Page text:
No doubt, every Smallco runs into its fair share of Cons. However, many of these run-ins can be avoided. Following the steps below can help your company steer clear of at least a few Cons.
1. Seek Out Someone Highly Recommended: The Internet is more than just a way to find a great new restaurant. See if there is a site that specializes in providing ratings for the type of person you seek to hire. If you are looking to hire an attorney, look on Avvo. Freelancer, elance, and odesk have ratings for software developers and web developers – as well as lots of other types of professionals. And, of course, you should look over your prospective contractor’s LinkedIn page. A professional with no client recommendations or endorsements indicates a person who 1) does not care about the Internet (there are a few still out there), or more likely 2) is too green to have garnered any recommendations or endorsements or 3) is not worthy of recommendations or endorsements.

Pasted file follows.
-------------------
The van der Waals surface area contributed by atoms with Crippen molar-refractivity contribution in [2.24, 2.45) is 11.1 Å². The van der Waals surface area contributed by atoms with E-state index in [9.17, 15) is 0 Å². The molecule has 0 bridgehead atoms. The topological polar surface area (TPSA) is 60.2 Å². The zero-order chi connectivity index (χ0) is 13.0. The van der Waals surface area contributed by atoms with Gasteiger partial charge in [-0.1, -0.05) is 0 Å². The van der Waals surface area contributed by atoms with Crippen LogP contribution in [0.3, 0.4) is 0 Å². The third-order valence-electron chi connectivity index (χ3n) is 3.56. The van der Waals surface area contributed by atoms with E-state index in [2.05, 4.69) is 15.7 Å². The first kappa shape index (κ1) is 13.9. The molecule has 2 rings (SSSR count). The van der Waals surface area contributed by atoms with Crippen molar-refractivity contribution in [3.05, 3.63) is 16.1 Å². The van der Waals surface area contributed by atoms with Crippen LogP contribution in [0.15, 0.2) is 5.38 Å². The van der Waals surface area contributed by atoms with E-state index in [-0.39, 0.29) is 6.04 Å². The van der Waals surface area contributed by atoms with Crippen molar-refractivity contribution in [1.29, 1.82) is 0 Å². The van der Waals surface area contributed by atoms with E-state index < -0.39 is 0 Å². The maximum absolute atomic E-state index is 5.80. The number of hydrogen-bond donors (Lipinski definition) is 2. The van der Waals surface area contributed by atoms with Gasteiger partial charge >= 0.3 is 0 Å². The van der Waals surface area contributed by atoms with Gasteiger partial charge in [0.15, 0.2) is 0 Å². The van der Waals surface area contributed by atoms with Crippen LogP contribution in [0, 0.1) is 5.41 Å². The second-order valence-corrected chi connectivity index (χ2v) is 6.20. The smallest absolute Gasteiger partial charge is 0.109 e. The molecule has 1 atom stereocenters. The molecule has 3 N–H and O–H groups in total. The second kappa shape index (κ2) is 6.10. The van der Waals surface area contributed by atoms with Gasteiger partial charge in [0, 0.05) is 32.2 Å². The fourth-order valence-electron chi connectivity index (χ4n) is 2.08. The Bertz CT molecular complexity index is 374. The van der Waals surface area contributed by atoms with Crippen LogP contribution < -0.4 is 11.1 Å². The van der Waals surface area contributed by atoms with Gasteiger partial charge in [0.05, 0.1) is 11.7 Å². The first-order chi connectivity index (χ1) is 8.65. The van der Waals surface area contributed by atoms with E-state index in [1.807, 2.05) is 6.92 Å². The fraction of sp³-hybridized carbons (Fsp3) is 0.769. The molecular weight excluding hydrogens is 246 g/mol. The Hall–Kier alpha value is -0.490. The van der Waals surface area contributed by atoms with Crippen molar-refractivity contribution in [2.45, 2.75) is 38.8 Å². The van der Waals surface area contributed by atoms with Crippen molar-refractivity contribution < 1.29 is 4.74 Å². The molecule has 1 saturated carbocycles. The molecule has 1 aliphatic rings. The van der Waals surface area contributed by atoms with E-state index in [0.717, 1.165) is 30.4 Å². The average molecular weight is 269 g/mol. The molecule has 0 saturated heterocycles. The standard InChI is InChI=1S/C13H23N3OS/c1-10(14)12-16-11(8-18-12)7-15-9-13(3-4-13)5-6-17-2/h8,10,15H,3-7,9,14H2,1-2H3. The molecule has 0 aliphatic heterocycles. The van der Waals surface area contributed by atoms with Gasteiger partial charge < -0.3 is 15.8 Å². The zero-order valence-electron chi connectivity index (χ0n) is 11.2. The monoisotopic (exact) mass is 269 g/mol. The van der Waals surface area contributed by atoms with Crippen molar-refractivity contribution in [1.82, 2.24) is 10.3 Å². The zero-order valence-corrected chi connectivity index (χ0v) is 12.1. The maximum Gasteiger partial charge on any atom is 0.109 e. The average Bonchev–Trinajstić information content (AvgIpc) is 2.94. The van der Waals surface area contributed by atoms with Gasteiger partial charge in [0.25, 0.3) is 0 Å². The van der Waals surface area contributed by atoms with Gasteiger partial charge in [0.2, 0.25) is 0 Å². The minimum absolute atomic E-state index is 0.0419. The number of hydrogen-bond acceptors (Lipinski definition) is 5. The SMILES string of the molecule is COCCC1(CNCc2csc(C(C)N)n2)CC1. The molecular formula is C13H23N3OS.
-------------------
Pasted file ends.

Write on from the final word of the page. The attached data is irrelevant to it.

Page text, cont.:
As powerful as ratings services and resume services (like LinkedIn) are, and we wholeheartedly endorse their use, there is no replacement for working your own network. Do you know other business owners that have hired someone for the same type of job that you are about to hire someone for? Ask them! Even direct competitors will usually give honest advice about contractors they have worked with. And a business person that is likely to do business with you again is not going to give a recommendation for someone they really do not believe in.